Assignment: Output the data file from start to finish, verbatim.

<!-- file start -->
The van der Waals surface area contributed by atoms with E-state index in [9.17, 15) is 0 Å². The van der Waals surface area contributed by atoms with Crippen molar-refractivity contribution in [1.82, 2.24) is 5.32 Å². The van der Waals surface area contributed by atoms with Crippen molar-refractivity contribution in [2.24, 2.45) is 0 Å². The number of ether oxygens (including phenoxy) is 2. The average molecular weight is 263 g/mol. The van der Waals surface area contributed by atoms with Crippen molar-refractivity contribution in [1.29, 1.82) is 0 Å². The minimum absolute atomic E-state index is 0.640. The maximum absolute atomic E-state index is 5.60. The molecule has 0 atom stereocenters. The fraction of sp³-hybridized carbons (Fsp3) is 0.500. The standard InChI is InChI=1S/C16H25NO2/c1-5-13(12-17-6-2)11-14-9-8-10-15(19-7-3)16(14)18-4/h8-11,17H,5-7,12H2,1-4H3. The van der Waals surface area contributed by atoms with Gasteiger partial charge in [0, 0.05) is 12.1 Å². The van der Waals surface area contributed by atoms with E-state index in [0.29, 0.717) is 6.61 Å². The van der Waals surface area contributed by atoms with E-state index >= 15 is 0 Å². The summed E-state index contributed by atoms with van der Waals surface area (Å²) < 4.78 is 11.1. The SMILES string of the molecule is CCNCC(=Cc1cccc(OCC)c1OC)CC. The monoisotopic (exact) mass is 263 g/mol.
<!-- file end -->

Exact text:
The van der Waals surface area contributed by atoms with E-state index in [9.17, 15) is 0 Å². The van der Waals surface area contributed by atoms with Crippen molar-refractivity contribution in [1.82, 2.24) is 5.32 Å². The van der Waals surface area contributed by atoms with Crippen molar-refractivity contribution in [2.24, 2.45) is 0 Å². The number of ether oxygens (including phenoxy) is 2. The average molecular weight is 263 g/mol. The van der Waals surface area contributed by atoms with Crippen molar-refractivity contribution in [1.29, 1.82) is 0 Å². The minimum absolute atomic E-state index is 0.640. The maximum absolute atomic E-state index is 5.60. The molecule has 0 atom stereocenters. The fraction of sp³-hybridized carbons (Fsp3) is 0.500. The standard InChI is InChI=1S/C16H25NO2/c1-5-13(12-17-6-2)11-14-9-8-10-15(19-7-3)16(14)18-4/h8-11,17H,5-7,12H2,1-4H3. The van der Waals surface area contributed by atoms with Gasteiger partial charge in [0, 0.05) is 12.1 Å². The van der Waals surface area contributed by atoms with E-state index in [0.29, 0.717) is 6.61 Å². The van der Waals surface area contributed by atoms with E-state index >= 15 is 0 Å². The summed E-state index contributed by atoms with van der Waals surface area (Å²) < 4.78 is 11.1. The SMILES string of the molecule is CCNCC(=Cc1cccc(OCC)c1OC)CC. The monoisotopic (exact) mass is 263 g/mol.